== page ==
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People with learning disabilities continue to be failed

The long-awaited publication of the Learning Disabilities Mortality Annual Report last week only served to tell us what we already know: people with learning disabilities keep being failed by the NHS. Every year the Healthcare Quality Improvement Partnership publishes a report which reviews the process for the deaths of people with learning difficulties.

This year’s report told us that 1,311 cases involving a learning disability were passed to NHS England between July 2016 and November 2017 and only 103 (8%) have been reviewed so far.

It finds that in 13 cases a patient’s health had been “adversely affected” by factors such as:

  • Delays
  • Gaps in service provision
  • Organisational dysfunction
  • Neglect or abuse.

What exactly does the report mean by “adversely affected”?

The term is not at all helpful as it gives no insight into the extent of that adverse effect. However, in my experience, an “adverse effect” is typically a death which has been preceded by a prolonged period of distressing symptoms and suffering.

What are the recommendations set out by the report?

The report makes 189 recommendations highlighting:

  • The need for better communication between different agencies
  • Awareness of the needs of people with learning disabilities
  • Understanding and application of the Mental Health Act.

Understanding where things went wrong is of course integral to improving care, but I think we are all pretty clear now as to where the failings lie.

We know what the lessons are, what we need now is the how to prevent the same failings from happening again and again? How do we set about improving care of those with learning disabilities?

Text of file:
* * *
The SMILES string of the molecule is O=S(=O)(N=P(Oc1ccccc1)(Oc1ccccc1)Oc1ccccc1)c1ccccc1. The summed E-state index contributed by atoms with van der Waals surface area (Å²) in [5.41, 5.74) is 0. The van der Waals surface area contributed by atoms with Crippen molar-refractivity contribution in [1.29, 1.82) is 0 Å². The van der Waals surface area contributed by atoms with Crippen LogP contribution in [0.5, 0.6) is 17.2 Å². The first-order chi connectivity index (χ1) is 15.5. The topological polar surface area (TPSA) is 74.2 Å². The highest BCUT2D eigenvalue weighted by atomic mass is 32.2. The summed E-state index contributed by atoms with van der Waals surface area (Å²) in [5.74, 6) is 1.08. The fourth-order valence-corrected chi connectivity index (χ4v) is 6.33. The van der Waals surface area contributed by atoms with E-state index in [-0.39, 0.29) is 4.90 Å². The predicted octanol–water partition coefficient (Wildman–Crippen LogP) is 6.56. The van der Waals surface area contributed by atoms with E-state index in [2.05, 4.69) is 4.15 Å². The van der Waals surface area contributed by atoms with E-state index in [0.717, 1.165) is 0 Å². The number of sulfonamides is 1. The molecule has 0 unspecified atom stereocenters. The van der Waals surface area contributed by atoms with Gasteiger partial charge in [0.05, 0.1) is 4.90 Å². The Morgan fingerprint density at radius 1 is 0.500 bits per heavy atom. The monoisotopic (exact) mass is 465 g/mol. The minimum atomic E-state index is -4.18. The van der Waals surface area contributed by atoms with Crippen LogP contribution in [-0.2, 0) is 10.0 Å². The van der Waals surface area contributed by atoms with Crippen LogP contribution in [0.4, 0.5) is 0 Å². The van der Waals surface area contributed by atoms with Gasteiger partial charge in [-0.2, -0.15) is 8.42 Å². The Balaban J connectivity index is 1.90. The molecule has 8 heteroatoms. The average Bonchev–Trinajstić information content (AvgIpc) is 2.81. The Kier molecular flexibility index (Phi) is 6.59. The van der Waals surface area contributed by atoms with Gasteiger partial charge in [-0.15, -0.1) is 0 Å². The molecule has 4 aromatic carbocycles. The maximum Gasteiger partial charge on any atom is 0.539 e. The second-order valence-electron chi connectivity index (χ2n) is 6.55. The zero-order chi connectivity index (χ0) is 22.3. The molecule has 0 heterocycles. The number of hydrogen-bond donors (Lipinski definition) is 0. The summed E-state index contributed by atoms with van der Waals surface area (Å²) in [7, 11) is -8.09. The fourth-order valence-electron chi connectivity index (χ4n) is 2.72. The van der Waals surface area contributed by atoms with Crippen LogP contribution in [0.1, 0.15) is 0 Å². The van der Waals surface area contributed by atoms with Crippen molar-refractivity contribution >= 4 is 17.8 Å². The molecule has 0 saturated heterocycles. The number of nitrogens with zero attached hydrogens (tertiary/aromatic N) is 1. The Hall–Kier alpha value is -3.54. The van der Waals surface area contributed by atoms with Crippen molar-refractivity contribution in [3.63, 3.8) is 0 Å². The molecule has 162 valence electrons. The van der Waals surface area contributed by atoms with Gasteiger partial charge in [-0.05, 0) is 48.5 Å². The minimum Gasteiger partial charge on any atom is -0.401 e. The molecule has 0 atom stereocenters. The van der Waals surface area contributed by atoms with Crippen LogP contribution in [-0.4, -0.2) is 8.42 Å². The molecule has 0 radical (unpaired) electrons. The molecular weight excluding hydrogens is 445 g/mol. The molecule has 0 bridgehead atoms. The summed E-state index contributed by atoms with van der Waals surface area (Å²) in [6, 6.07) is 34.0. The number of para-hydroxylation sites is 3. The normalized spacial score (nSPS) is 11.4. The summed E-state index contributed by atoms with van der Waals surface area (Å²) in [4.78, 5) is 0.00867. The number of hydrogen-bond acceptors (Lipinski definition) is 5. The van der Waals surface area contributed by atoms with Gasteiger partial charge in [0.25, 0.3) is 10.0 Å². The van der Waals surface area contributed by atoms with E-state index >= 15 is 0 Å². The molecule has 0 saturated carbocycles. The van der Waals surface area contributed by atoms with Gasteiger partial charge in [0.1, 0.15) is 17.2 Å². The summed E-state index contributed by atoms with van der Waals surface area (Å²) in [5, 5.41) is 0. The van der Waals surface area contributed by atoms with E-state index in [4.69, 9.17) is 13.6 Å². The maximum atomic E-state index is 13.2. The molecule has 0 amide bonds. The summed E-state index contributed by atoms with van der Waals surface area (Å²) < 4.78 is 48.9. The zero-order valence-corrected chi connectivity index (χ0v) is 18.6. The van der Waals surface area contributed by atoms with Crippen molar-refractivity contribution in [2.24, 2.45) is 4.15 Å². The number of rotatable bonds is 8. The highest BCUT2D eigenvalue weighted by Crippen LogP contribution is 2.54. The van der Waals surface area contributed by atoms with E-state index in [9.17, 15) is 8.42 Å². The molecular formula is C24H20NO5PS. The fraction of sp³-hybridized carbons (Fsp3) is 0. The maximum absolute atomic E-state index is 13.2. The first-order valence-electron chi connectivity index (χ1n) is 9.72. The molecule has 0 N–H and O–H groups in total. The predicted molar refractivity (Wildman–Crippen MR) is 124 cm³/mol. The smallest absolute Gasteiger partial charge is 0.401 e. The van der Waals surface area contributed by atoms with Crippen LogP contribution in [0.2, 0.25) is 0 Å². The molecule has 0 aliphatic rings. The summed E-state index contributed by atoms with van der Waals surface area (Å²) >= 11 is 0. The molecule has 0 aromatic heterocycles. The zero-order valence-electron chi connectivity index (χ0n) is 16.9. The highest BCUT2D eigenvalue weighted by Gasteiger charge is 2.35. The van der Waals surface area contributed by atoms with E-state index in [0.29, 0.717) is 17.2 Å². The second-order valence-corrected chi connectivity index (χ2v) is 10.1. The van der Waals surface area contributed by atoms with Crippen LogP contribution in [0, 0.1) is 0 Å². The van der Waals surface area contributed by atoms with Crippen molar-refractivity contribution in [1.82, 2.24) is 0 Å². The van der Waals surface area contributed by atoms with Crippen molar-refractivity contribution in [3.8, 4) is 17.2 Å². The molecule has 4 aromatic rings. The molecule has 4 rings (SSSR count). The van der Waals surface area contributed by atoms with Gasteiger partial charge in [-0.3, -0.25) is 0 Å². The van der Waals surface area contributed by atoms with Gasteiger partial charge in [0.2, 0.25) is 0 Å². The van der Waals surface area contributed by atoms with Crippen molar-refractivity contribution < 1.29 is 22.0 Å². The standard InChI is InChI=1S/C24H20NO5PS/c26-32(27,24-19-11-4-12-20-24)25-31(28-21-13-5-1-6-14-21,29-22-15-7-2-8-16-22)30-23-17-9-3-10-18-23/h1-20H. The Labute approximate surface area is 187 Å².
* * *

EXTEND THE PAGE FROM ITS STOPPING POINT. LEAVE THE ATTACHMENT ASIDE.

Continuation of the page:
NHS England is proposing to spend another £1.4 million on completing the outstanding reviews so that “lessons can be learned.” The outstanding reviews should be completed, that much is owed to the families but I cannot help but ask: How many more deaths and subsequent reviews of the same do we need to tell us what we already know?

Dr Sara Ryan, mother of 18-year-old Connor Sparrowhawk who drowned in NHS care in 2013, said in response to the report: “Certain people simply don’t count – you can’t dress it up as anything else.

I couldn’t agree more, I’ve seen this time and time again in my work.

What needs to change as a result of the findings?

To really effect change we need a two-pronged approach:

  1. We must educate and train all those that care for people with learning disabilities and all those that have the responsibility to oversee that care, to ensure that they know how to care for this group of extremely vulnerable people to ensure that their needs are met.
  2. We must also educate the public. People with learning disabilities are human beings with the same rights as everyone else and must be seen and heard. Their needs count just as much as a person who doesn’t have a learning disability.

Only then will we stop hearing the same platitudes.